It's far from a perfect album - when Harvey tries to shift the mood from aggressive, she turns in dirges (Hook, which is a tuneless whine on both this album and the subsequent Four Track Demos), lazy cover versions (Highway 61 is given a pointless and melodramatic retread). And the song structure is pretty much the same for every track: quiet intro, sudden dynamic shift (then very fashionable, from The Pixies through Nirvana), Harvey's increasingly impassioned vocal, the drummer going nuts on the cymbals and squealing like a castrato.
Yet it seems important, even nearly twenty-five years after its release.
At the time, Harvey rejected the label 'feminist', even though her lyrics evoked menstruation, sexual dryness, rough sex, the oppression of romance and love (a later song, Kamikaze, took 'love as war' pretty literally), male arrogance and privilege. She even said that she didn't identify as a woman 'half the time', which would have been a great marketing concept last year.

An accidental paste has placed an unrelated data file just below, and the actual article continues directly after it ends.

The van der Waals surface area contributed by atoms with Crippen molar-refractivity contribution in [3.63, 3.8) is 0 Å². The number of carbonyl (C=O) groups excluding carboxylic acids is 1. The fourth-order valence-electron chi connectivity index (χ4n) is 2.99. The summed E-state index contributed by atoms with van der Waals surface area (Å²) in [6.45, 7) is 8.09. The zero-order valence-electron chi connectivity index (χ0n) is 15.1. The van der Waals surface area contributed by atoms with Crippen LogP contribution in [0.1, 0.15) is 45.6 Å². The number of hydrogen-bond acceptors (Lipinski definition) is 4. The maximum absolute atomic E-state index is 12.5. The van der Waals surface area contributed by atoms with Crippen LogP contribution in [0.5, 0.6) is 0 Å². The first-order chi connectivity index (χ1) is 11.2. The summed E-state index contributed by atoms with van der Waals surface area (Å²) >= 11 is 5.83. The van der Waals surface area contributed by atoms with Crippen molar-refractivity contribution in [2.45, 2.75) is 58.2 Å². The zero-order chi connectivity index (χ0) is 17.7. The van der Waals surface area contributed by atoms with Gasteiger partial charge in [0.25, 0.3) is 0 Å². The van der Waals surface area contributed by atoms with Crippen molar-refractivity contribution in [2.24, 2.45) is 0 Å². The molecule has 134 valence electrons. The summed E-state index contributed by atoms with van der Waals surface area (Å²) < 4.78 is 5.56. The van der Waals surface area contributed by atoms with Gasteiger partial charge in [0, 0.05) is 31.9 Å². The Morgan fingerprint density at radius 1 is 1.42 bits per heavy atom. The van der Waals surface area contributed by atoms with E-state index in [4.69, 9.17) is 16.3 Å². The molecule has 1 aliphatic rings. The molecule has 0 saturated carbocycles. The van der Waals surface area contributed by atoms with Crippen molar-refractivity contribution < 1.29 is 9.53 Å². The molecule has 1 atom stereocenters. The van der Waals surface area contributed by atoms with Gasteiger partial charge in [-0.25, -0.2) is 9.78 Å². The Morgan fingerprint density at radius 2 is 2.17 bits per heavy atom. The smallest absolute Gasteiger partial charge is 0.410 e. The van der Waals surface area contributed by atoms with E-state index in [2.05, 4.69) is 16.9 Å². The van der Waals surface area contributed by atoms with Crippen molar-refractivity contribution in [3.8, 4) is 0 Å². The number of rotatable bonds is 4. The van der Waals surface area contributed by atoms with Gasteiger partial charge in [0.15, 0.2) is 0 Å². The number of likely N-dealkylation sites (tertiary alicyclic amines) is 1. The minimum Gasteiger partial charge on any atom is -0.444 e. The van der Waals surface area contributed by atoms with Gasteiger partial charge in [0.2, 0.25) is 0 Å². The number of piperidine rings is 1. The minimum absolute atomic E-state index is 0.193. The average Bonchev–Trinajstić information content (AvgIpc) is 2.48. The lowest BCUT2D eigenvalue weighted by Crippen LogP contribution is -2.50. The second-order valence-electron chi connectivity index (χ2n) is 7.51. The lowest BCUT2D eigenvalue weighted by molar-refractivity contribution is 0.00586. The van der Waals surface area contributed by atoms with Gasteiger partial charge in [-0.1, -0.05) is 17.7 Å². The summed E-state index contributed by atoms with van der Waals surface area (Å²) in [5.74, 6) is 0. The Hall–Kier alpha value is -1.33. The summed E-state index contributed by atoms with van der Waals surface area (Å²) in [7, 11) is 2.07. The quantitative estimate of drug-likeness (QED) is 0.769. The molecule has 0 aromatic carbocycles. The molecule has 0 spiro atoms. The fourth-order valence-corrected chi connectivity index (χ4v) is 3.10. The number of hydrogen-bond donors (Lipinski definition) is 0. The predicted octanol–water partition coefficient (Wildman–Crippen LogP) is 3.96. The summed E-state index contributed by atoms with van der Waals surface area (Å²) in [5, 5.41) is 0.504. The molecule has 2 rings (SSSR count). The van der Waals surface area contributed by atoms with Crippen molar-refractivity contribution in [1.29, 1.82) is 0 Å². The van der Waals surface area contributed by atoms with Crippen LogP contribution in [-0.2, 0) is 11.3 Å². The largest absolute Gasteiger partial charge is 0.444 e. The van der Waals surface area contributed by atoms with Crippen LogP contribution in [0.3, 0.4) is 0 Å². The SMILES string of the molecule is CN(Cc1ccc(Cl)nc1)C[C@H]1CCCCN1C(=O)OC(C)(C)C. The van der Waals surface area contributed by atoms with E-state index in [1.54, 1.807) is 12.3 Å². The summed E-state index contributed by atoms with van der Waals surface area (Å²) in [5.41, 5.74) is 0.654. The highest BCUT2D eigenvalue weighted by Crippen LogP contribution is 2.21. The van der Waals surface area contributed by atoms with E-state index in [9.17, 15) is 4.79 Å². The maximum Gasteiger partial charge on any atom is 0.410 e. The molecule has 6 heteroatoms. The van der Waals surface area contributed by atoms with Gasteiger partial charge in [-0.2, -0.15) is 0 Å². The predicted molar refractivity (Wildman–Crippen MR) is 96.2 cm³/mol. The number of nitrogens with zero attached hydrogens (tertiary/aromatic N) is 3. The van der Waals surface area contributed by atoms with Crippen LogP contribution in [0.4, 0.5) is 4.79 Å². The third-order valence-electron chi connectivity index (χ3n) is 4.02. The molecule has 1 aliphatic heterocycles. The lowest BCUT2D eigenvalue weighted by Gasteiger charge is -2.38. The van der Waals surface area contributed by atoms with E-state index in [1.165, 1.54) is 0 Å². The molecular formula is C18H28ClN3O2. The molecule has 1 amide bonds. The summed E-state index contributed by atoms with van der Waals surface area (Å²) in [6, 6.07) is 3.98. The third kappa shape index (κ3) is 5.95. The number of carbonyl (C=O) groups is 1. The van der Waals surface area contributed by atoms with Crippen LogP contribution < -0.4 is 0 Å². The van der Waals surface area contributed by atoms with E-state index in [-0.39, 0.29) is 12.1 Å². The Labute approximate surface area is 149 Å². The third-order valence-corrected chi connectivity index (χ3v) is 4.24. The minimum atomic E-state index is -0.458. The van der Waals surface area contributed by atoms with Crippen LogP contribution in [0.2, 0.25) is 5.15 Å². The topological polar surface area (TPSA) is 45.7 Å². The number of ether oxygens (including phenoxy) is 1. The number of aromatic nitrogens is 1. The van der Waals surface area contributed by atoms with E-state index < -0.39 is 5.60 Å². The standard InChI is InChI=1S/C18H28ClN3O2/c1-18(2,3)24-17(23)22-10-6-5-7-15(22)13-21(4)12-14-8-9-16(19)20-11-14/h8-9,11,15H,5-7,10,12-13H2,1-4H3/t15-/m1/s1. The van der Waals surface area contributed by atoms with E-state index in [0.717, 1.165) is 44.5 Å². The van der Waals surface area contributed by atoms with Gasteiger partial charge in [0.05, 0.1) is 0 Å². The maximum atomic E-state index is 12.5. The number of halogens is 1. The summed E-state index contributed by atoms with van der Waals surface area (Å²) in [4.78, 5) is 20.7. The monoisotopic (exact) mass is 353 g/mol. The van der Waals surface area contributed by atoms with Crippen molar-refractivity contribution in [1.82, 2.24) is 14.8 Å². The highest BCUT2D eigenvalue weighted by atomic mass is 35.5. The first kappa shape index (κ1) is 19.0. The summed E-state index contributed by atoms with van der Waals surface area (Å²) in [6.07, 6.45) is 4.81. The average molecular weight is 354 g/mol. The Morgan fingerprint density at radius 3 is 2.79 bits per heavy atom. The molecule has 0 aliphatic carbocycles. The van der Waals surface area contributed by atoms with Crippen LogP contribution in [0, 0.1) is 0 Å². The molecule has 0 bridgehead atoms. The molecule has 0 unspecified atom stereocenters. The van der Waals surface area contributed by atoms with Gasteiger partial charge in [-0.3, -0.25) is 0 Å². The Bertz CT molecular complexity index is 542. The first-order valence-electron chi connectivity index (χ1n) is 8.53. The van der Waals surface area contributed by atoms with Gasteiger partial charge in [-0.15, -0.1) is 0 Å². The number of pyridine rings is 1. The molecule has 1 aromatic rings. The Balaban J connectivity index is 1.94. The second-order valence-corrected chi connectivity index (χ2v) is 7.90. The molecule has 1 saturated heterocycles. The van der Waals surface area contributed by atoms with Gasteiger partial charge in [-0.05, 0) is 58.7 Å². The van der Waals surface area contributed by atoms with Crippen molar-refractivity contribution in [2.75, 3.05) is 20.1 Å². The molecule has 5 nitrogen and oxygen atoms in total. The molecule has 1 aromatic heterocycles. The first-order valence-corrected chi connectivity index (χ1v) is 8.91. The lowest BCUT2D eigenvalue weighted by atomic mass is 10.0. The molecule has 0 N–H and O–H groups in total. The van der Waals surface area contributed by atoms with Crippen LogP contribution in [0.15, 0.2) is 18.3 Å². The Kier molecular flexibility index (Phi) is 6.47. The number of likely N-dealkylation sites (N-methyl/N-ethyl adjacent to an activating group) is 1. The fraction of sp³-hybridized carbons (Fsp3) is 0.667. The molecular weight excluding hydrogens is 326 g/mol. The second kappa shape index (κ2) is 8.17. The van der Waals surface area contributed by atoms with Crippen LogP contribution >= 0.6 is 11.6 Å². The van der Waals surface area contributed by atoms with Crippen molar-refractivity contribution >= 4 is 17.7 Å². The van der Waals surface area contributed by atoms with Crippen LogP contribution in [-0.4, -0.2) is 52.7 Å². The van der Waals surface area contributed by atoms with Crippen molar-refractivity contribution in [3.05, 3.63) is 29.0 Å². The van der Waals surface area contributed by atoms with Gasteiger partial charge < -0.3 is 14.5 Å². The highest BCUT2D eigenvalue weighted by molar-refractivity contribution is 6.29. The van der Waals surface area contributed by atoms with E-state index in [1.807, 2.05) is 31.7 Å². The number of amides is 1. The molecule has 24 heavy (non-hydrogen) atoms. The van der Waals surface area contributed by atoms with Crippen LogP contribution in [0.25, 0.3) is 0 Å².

The rawness (finally said it) and her obvious knowledge of rock history (she tended to cover classic blues numbers for b-sides) might have removed Rid of Me from a generic 'female' music (to be clear, I have no idea what that might mean, but it was the kind of stupid shit that rock critics would say in the 1990s, lumping Kim Gordon off Sonic Youth, Belly, riot grrl and Courtney Love into some bizarre 'women of rock' category. Here's an otherwise interesting piece which begins with some weird claim that PJ Harvey opened up stadium angst to female artists).
Track two, Missed does not take up the style though, sounding closer to the previous, debut album. In fact, the first side of the album struggles to cohere. Rid of Me and Rub It are of a piece, but Hook feels like a failed experiment, Mansize Quartet a pose.
The second track, Legs is, by comparison, tedious... then she returns to the template for what is possibly a soundtrack to a sex game or an act of sexual violence. It's where gender - Harvey's complaints to the contrary - becomes critical. Even David Bowie couldn't sing Rub It Until It Bleeds without sounding like a sex criminal.
Then side two happens...